Give us a little more information and we'll give you a lot more relevant content
Your child's birthday or due date
Girl Boy Not Sure
Add A Child
Remove A Child
I don't have kids
Thanks For Subscribing!
Oops! Something went wrong. Please contact support@fatherly.com.

Sexual Economics and the (Hypothetical) Rise of the Middle-Aged Man

The new and controversial economic theory of how your innovation gave men their groove back.

Women often seem more romantically empowered than men. They have access to more willing sexual partners. They are more likely to initiate divorce than men. They are more likely to be happy after moving on from a bad relationship. Their sexual advantages are clear and obvious. But a controversial new theory posits that modern men have more romantic options than women because they’ve been empowered by technology. The economic and social rise of women, the logic goes, has led to superficial sexual empowerment, but not much else.  Mediocre looking, middle-aged dudes may actually have it better now than ever before.

“Many call this a paradox, but nothing about it seems paradoxical to me,” says Mark Regnerus, University of Texas sociologist and author of Cheap Sex: The Transformation of Men, Marriage, and Monogamy. “We expect that success in one domain of life, such as career, must create success in another domain, such as relationships, but that’s not how things work.”

At least, not according to the relatively new—and extremely controversial—theory of sexual economics. First laid out in 2004, the theory proposes that all social interactions are guided by market principles such as supply and demand. Sex is no exception. Since studies suggest men want sex more than women, sexual economists assume that men are the buyers and women are the one’s pushing product in this Red Light Wall Street. When women are prude, porn is scarce, and sex is hard to come by, women are at an advantage. When everyone’s having sex, however, it’s a buyer’s market and men have the upper hand. Now, Regnerus claims that the internet—the rise of Tinder, Ashley Madison, pornography, easy access to online hookups and fantasies—has caused prices to plummet. Call it a sexual recession if you will, but men are buying low.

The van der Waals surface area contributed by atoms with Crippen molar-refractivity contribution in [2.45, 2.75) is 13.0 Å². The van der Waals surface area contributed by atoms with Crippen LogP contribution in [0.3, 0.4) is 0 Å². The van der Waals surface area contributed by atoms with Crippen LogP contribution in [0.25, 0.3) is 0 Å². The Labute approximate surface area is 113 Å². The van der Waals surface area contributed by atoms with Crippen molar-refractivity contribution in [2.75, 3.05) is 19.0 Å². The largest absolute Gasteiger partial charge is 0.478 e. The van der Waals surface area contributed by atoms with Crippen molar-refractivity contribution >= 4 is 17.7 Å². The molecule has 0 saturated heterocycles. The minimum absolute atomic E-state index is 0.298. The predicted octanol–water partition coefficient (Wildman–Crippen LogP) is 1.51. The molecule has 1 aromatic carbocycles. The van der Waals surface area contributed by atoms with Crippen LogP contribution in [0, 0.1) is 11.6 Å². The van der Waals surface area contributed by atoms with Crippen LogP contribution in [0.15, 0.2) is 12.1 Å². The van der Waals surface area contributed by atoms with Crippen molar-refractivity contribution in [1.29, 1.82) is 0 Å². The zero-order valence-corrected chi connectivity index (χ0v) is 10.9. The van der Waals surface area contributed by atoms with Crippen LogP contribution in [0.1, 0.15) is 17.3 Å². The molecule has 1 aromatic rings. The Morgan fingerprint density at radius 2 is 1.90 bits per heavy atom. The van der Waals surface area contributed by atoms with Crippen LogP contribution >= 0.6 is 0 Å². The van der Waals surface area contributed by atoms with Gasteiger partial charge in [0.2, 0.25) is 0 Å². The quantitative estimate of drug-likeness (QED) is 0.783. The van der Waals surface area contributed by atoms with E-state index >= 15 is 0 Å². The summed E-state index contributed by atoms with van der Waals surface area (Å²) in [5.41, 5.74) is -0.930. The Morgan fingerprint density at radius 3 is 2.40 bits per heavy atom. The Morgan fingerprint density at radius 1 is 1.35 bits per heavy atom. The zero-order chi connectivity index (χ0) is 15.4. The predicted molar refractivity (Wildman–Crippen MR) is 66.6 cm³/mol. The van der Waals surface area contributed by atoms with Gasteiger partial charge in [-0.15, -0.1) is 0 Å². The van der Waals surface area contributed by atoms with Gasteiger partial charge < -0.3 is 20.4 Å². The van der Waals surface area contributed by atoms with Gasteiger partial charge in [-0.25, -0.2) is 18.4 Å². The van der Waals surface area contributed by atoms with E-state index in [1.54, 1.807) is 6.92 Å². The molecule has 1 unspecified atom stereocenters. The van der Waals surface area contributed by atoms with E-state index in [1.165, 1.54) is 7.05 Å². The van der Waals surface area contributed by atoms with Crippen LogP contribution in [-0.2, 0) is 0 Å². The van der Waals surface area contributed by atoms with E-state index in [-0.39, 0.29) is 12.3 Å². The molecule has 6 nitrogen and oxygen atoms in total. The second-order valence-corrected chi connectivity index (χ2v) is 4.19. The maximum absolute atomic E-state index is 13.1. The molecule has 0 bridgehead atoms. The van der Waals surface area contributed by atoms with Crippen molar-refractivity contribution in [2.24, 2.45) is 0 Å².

Or not. Regnerus’s theory is far from universally accepted and there is reason for skepticism. In 2015, he authored a since debunked study that found that children raised by gay parents are at a disadvantage. Even after a federal court dismissed his findings, Regnerus still filed an amicus brief against gay marriage. His current work on sexual economics may prove to be similarly shortsighted (and perhaps self-interested).

But the roots of the theory of sexual economics run deeper than Regnerus. The idea that sex ratios shape human mating behavior was first explored in 1983, when Marcia Guttentag and Paul F. Secord reported that, if men become scarce after a war and women outnumber women, sex becomes easier to access at lower social cost. Three decades later, studies suggest the converse is also true—when women are scarce, one night stands are less common and men expect less action.